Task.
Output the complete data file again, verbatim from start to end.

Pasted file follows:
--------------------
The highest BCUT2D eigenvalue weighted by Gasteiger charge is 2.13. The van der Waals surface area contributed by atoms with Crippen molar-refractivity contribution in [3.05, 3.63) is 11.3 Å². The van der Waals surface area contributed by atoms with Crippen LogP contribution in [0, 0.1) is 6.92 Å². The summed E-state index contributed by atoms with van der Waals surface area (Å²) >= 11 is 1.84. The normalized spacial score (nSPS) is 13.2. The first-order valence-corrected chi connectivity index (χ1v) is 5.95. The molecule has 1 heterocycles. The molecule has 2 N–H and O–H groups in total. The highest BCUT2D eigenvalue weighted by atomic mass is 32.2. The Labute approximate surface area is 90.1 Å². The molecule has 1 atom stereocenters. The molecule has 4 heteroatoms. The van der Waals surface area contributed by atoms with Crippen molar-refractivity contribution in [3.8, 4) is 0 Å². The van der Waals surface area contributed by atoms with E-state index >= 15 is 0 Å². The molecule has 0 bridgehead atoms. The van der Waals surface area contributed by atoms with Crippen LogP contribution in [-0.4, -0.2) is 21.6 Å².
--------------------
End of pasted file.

The highest BCUT2D eigenvalue weighted by Gasteiger charge is 2.13. The van der Waals surface area contributed by atoms with Crippen molar-refractivity contribution in [3.05, 3.63) is 11.3 Å². The van der Waals surface area contributed by atoms with Crippen LogP contribution in [0, 0.1) is 6.92 Å². The summed E-state index contributed by atoms with van der Waals surface area (Å²) >= 11 is 1.84. The normalized spacial score (nSPS) is 13.2. The first-order valence-corrected chi connectivity index (χ1v) is 5.95. The molecule has 1 heterocycles. The molecule has 2 N–H and O–H groups in total. The highest BCUT2D eigenvalue weighted by atomic mass is 32.2. The Labute approximate surface area is 90.1 Å². The molecule has 1 atom stereocenters. The molecule has 4 heteroatoms. The van der Waals surface area contributed by atoms with Crippen molar-refractivity contribution in [3.8, 4) is 0 Å². The van der Waals surface area contributed by atoms with E-state index >= 15 is 0 Å². The molecule has 0 bridgehead atoms. The van der Waals surface area contributed by atoms with Crippen LogP contribution in [-0.4, -0.2) is 21.6 Å².